April 9, 2014

THEIR VIEW: Fast lane for road projects


---- — Our interstate, national and state highways carry millions of people through and across Indiana each year. Those roadways form the physical connections among our communities.

Not just people, but dollars. One state legislator says “half a trillion dollars of goods” pass over those roads and bridges each year. Even a cursory glance at the continuous traffic on Interstate 70, U.S. 41 and U.S. 40 in the Terre Haute area makes that a believable approximation.

That makes good news of Gov. Mike Pence’s action on Thursday, when he told the State Budget Agency to release $200 million for funding road projects that can be bulldozer-ready in about a year.

That $200 million was part of a bill — now law — in the 2014 Indiana General Assembly that set aside $400 million in extra highway funds to supplement other, more regular funding. The second half of that $400 million will not be released until a review of the status of state revenues in December.

That first $200 million is being targeted, at Pence’s direction, for work on Interstate 65. Lanes would be added to that highly traveled road between Indiana 44 near Franklin and Southport Road in Indianapolis, and between Indiana highways 38 and 26 near Lafayette.

The second outlay of $200 million, if it is released, would expand I-65 from Indiana 26 to Indiana 25 near Lafayette, I-65 in Clark County and Interstate 69 from Indiana 37 in Fishers to Indiana 13 south of Anderson.

While we in Terre Haute will be happy for those living, working and traveling along those interstates, we also are eager to get ours. Interstate 70 — as anyone who drives it knows — urgently needs three-laning.

Fortunately, an influential Republican, state Sen. Luke Kenley, favors a six-laned I-70 from the Illinois state line all the way to Ohio. That may be years away and — at $200 million a year — take multiple appropriations if that set-aside highway funding can be continued.

Such road work means jobs in Indiana, both during construction and afterward. How many jobs is subject to interpretation, or, more precisely, extrapolation.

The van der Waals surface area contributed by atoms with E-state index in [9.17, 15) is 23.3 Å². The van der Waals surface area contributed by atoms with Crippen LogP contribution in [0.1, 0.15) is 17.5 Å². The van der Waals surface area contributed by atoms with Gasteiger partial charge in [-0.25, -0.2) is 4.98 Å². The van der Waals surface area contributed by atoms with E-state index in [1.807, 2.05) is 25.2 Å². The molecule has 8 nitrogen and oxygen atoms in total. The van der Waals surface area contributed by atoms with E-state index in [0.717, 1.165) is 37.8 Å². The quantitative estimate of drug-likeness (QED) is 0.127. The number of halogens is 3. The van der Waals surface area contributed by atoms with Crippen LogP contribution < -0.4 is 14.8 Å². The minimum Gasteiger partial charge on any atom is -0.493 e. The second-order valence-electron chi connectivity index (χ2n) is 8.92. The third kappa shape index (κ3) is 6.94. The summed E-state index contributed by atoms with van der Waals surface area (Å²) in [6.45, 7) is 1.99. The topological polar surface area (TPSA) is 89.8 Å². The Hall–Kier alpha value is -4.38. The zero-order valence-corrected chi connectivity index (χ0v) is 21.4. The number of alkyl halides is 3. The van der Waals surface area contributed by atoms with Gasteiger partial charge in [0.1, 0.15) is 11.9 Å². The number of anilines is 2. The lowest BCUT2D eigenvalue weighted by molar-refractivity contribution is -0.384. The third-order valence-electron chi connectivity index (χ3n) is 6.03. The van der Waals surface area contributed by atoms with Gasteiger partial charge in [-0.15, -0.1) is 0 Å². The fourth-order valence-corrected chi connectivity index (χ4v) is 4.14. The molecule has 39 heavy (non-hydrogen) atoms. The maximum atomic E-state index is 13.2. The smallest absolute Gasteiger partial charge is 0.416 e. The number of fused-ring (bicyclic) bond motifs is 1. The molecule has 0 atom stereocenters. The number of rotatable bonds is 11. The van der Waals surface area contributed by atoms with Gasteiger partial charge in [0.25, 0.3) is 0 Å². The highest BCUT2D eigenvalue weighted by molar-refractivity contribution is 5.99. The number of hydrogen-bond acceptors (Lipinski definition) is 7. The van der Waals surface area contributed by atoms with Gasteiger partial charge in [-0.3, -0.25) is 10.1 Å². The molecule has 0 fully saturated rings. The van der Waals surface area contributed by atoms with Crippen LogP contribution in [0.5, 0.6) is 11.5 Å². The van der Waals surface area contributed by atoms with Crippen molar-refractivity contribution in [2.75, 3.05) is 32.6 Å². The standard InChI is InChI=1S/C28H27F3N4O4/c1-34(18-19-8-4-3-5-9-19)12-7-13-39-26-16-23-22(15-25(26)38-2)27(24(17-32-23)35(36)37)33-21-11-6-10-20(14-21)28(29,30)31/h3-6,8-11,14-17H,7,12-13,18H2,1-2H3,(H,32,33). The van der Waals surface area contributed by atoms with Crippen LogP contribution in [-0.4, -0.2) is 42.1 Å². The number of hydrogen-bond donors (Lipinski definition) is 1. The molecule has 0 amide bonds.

Pence says $400 million would produce 9,800 jobs. Indianapolis investigative TV reporter Bob Segall contends Pence and other Republicans are misinterpreting a formula and that the actual number of jobs would be closer to 4,300. At issue, too, is whether those jobs would be created or supported. Either number and either meaning amounts to lots of jobs.

It’s not just dollars, of course. One hopes it’s not too much to believe that expanded roadways would mean safer roadways. Surely, traffic in three lanes moving through Vigo, Clay, Putnam and Hendricks counties on I-70 would make for a safer drive to Indianapolis.

So the Pence plan for using extra road funding makes good sense and, relatively quickly, could relieve congestion, add safety and improve commerce.

We’re not as enthused, however, with Pence’s idea to effectively privatize a 21-mile section of I-69 being planned between Bloomington and Martinsville, largely along existing Indiana 37.

As reported last week, Pence is near signing a deal with a Dutch company for a public-private deal to fund the Bloomington-to-Martinsville stretch of I-69. Indiana would put down $80 million upfront, and the Dutch company would pay $325 million to build that section, according to the Evansville Courier & Press. Then, Indiana would pay the company $21.8 million per year for 35 years ($763 million). That would raise to $843 million the state’s total cost for that section.

At that rate, those 21 miles would cost Indiana $40 million a mile over those 35 years. But according to a group called Advance Indiana, the nearly 100-mile stretch of I-69 from Evansville to Bloomington (not all of which is complete) cost $700 million — about $7 million a mile.

Some, including state Rep. Matt Pierce, a Democrat from Bloomington, believe that discrepancy places an undue tax burden on future generations.

Now, that $763 million does make the private company responsible for maintaining that 21-mile section of road for those 35 years, but is that reason enough for the much higher rate per mile?

In sum, the Pence plan for extra funding for road work such as that approved and contemplated for this year deserves the fast lane, full speed ahead.

The Pence privatization of part of I-69 calls for slower speed, perhaps pulling off at a rest stop exit and rethinking.

— The Tribune-Star, Terre Haute